Set in 1978 in Newfoundland, Canada, this middle-grade novel weaves together a family history and a curse. 

Twelve-year-old Ruth grew up in Toronto when she wasn’t traveling with her botanist father, but she is spending this summer in Newfoundland with her aunt Doll—a relative she doesn’t know—while her father and new stepmother travel. Sleeping uneasily on her first night, Ruth awakens to see a girl holding a candle get into the bed opposite her own. She assumes it is Ruby, her cousin whom she has never met, who will also be staying at Aunt Doll’s for the summer. But in the morning, the girl is gone, and Doll tells her that Ruby is coming later that day. This is the intriguing beginning of an engrossing tale at whose core is a feud between two families, the Barretts and the Finns, who sailed to Newfoundland from Ireland in 1832—and a curse that affects the female blonde, blue-eyed twins of each generation of Finns. When Ruth and Ruby meet, they are struck by their identical physical features, including blonde hair and blue eyes, and when Ruth begins having strange visions, the girls delve deeper into a generations-old secret. Cotter’s complex and engrossing story is enhanced by its superbly presented isolated Newfoundland setting and a satisfying dose of ghosts. The theme—the power of words—creates both a fascinating conclusion and food for thought. The book assumes a white default.

Delicious. (Supernatural adventure. 9-12)

Pub Date: Sept. 4, 2018

ISBN: 978-1-101-91889-0

Page Count: 368

Publisher: Tundra

Review Posted Online: June 25, 2018

Kirkus Reviews Issue: July 15, 2018

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There’s nothing exceptional here, but the otherworldly elements and headlong pacing will sweep readers along.


From the Henry Hunter series , Vol. 2

In a second brush with the supernatural (following Henry Hunter and the Beast of Snagov, 2016), brainy young sleuth Henry and his faithful chronicler, Adolphus, are kidnapped by undead pirates. Yo ho ho!

News that a friend’s parents have vanished on a cruise in the Caribbean prompts the dapper kid detective (looking ever natty in suit, tie, and fedora in Tankard’s lavishly detailed drawings) to take a quick sabbatical from St. Grimbold’s School for Extraordinary Boys and fly to Barbados to investigate. Hardly has he begun than an ectoplasmic tentacle grabs him and his sidekick, Dolf—depositing both aboard the spectral ship of Blackbeard himself. The legendary pirate is still around courtesy of a curse laid on a certain bit of booty and, since ghosts can’t hold shovels, bent on collecting hapless tourists to dig up buried treasure. Matthews enthusiastically chucks bits of pirate lore, along with the odd skeleton, map, and treasure chest, into the enterprise, and for additional atmosphere, the illustrator strews margins and corners with bugs, fish, stormy seas, and nautical jetsam. Aside from a “Rastafarian” guide, the entire cast, living and otherwise, is evidently white (and, with one minor exception, male). By the end, the curse is broken, the pirates gone, the captives rescued, and Henry himself mysteriously vanished in the wake of an encounter with merpeople. Stay tuned.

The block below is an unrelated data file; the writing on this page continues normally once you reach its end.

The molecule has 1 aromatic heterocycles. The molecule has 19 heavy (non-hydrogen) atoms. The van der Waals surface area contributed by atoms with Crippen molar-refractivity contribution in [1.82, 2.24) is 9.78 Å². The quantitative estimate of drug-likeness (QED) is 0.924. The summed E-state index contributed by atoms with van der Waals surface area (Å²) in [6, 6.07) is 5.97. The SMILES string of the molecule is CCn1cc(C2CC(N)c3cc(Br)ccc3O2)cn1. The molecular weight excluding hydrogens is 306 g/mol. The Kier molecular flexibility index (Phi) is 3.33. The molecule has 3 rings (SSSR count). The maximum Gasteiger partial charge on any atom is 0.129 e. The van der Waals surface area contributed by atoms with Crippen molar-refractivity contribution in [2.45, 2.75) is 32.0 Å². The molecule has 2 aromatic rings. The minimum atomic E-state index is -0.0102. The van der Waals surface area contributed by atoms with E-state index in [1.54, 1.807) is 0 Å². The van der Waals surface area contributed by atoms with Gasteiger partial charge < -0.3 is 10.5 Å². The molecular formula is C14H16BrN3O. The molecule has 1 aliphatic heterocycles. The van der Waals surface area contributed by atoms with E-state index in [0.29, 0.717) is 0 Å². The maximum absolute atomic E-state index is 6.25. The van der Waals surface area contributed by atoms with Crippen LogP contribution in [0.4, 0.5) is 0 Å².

There’s nothing exceptional here, but the otherworldly elements and headlong pacing will sweep readers along. (Fantasy/mystery. 10-12)

Pub Date: March 7, 2017

ISBN: 978-1-51071-039-9

Page Count: 240

Publisher: Sky Pony Press

Review Posted Online: Dec. 21, 2016

Kirkus Reviews Issue: Jan. 15, 2017

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Worth a look for fans of Spiderwick and the ever-living Goosebumps.


From the Tales From Lovecraft Middle School series , Vol. 2

Ancient squirming evil from dark dimensions beyond threatens to take over the world—starting with the student-council presidency.

In series opener Professor Gargoyle (2012), Lovecraft Middle School seventh-grader Robert Arthur and his former nemesis, Glenn Torkells, saved their new school from the eldritch demon inhabiting Professor Goyle’s body. Now, crazed physicist Crawford Tillinghast, currently trapped in another dimension, is attempting to take over Lovecraft Middle School by gaining control of the student council with his minions, two snake-haired demons disguised as popular girls Sarah and Sylvia Price. Can Robert and Glenn defeat the dimension-hopping monsters with the help of ghost girl Karina and slightly creepy librarian Ms. Lavinia, or will the cthulhu hordes overrun us all? Gilman’s second entry picks up where the first left off and adeptly sets up the third, to be released two months hence. It’s another slightly creepy, often funny read that doesn’t require much of its audience (least of all knowledge of the works of H.P. Lovecraft). Occasional action-packed and monster-filled black-and-white illustrations and another motion-activated lenticular cover add eye-catching zest. Though it can stand alone, much is set up in the first book.

Worth a look for fans of Spiderwick and the ever-living Goosebumps. (Humorous horror. 9-12)

Pub Date: Jan. 15, 2013

ISBN: 978-1-59474-593-5

Page Count: 176

Publisher: Quirk Books

Review Posted Online: Oct. 31, 2012

Kirkus Reviews Issue: Nov. 15, 2012

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